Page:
Among 2020 job vacancies where employers reported a lack of qualified candidates, the most common occupations included:
- Heavy and tractor-trailer truck drivers
- Dental hygienists
- Bus and truck mechanics
- Construction and maintenance painters
- Registered nurses
- Nursing assistants
Vacancies that lacked applicants included jobs like:
- Production workers
- Landscaping and groundskeeping workers
- Laborers and freight, stock, and material movers
- Personal care aides
Overall, employers reported difficult-to-fill job vacancies in 285 different occupations. The top 15 occupations shown in the table reflect about one-third of the difficult-to-fill openings in 2020. Jobs with the largest number of hard-to-fill vacancies included heavy and tractor-trailer truck drivers (1,400), nursing assistants (1,000), personal care aides (800), construction laborers (600), and landscaping and groundskeeping workers (600).
In general, more remote areas of the state had more difficulty filling job vacancies than metro-dominated regions in 2020. Eastern Oregon had the highest share of difficult-to-fill vacancies at 70%. Employers in several regions reported difficulty filling more than six out of 10 job openings, including Southwestern Oregon (68%), Northwest Oregon (67%), the Rogue Valley (65%), and Lane County (62%). Portland-Metro had the smallest share of difficult-to-fill openings at 33%, followed by Clackamas County at 49%.
The pandemic affected each area of the state differently, with restrictions implemented county by county and changing over the course of the year. Some areas of the state, particularly along the coast and in the East Cascades, have economies that are more concentrated in leisure and hospitality, which lost the most jobs in spring 2020. Metro areas have tended to have longer periods of restricted business activity. Employers in the Portland-Metro region, Clackamas County, and Eastern Oregon were the most likely to mention the virus or its effects specifically in their responses, though the range between regions wasn’t large. Across the state, employers referenced COVID-19 or the pandemic specifically in responses representing about 8% of difficult-to-fill vacancies. Of course, we know effects of the pandemic were pervasive and affected all jobs and people to varying degrees.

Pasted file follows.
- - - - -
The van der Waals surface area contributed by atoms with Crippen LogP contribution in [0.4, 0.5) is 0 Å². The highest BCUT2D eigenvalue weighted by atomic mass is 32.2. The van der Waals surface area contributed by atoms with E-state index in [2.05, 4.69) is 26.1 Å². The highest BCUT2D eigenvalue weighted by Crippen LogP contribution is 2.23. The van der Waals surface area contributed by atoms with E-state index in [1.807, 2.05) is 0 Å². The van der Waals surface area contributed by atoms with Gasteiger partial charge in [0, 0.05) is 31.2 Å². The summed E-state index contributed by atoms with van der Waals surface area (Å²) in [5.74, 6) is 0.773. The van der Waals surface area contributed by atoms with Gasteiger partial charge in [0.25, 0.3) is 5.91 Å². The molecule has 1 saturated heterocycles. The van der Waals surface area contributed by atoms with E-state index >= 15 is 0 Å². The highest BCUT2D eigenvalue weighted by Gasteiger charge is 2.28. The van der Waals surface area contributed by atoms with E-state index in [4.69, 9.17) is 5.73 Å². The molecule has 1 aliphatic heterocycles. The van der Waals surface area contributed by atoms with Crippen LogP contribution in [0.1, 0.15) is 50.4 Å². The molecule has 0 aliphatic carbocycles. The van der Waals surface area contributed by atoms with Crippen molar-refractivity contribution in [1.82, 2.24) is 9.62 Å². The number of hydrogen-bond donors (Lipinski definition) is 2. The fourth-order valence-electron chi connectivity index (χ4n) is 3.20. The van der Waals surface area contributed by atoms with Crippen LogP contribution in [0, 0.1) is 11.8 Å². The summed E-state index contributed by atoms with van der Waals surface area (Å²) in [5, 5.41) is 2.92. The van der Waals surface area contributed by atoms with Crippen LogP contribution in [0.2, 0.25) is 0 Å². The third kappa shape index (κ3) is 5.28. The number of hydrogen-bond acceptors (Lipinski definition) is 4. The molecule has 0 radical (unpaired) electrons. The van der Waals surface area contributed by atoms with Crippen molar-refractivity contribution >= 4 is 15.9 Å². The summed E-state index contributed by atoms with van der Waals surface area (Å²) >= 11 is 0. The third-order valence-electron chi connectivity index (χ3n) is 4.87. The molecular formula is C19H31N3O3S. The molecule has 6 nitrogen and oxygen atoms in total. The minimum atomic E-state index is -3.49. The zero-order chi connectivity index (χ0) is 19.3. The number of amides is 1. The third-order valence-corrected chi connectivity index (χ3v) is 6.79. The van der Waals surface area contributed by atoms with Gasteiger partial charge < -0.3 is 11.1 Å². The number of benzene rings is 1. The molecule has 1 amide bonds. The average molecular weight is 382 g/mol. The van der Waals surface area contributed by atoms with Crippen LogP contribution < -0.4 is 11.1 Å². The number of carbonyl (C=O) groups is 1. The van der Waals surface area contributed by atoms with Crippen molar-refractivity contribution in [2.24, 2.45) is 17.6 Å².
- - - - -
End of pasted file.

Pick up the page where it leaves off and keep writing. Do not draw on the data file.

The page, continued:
Some regions also dealt with catastrophic wildfires, and much of the state was blanketed in hazardous smoke last September. The Rogue Valley, Mid-Valley and Clackamas County all endured major losses and disruptions from wildfires in 2020.
There wasn’t as much variation in average starting wages across the state as one might expect. Average starting wage for hard-to-fill jobs ranged from less than $18 per hour in Northwest Oregon, the Rogue Valley, and the East Cascades to $20 or more in the Portland-Metro and Clackamas County. Regions with higher average starting wages were more often recruiting for jobs that required education beyond high school and previous work experience.
As the economic rebound from the pandemic recession continues, it’s likely that many characteristics of job vacancies will remain similar to what we’ve seen in the past. A typical job vacancy tends to be for a full-time, permanent position. The majority tend to require previous work experience, and about one-third tend to require education beyond high school. Employers have seen slightly less difficulty filling jobs since 2018, but with the swiftly falling unemployment rate and some workers and jobs still sidelined by pandemic-related factors, the labor market is tightening quickly in recovery. Employers may need to consider adjusting their experience and education requirements where possible and providing more training on the job, or they may need to raise the wages (or some combination of pay and perks like benefits or other work flexibility) they offer in order to reach the experienced applicants and qualified candidates they’re seeking.